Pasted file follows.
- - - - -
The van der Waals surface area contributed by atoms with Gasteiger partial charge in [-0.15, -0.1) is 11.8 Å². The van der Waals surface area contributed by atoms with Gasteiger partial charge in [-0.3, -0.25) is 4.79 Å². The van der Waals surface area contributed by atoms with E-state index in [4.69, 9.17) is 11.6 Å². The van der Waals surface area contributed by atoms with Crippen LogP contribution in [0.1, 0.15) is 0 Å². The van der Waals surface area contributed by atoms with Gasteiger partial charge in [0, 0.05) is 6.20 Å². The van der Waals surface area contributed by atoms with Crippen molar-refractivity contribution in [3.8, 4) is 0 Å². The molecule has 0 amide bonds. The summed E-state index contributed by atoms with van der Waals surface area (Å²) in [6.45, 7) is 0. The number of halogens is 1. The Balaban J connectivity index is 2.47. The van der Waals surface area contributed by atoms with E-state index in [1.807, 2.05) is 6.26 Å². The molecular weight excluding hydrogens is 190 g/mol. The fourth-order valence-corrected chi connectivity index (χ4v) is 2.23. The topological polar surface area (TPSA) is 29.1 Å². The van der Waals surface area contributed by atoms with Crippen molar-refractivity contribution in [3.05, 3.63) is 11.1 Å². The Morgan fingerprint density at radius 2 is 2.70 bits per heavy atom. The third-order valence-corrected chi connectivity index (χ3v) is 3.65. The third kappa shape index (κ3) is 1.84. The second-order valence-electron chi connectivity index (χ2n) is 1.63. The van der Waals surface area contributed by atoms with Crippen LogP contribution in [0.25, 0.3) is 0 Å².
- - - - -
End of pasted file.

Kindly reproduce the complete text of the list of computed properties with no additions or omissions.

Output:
The van der Waals surface area contributed by atoms with Gasteiger partial charge in [-0.15, -0.1) is 11.8 Å². The van der Waals surface area contributed by atoms with Gasteiger partial charge in [-0.3, -0.25) is 4.79 Å². The van der Waals surface area contributed by atoms with E-state index in [4.69, 9.17) is 11.6 Å². The van der Waals surface area contributed by atoms with Crippen LogP contribution in [0.1, 0.15) is 0 Å². The van der Waals surface area contributed by atoms with Gasteiger partial charge in [0, 0.05) is 6.20 Å². The van der Waals surface area contributed by atoms with Crippen molar-refractivity contribution in [3.8, 4) is 0 Å². The molecule has 0 amide bonds. The summed E-state index contributed by atoms with van der Waals surface area (Å²) in [6.45, 7) is 0. The number of halogens is 1. The Balaban J connectivity index is 2.47. The van der Waals surface area contributed by atoms with E-state index in [1.807, 2.05) is 6.26 Å². The molecular weight excluding hydrogens is 190 g/mol. The fourth-order valence-corrected chi connectivity index (χ4v) is 2.23. The topological polar surface area (TPSA) is 29.1 Å². The van der Waals surface area contributed by atoms with Crippen molar-refractivity contribution in [3.05, 3.63) is 11.1 Å². The Morgan fingerprint density at radius 2 is 2.70 bits per heavy atom. The third-order valence-corrected chi connectivity index (χ3v) is 3.65. The third kappa shape index (κ3) is 1.84. The second-order valence-electron chi connectivity index (χ2n) is 1.63. The van der Waals surface area contributed by atoms with Crippen LogP contribution in [0.25, 0.3) is 0 Å².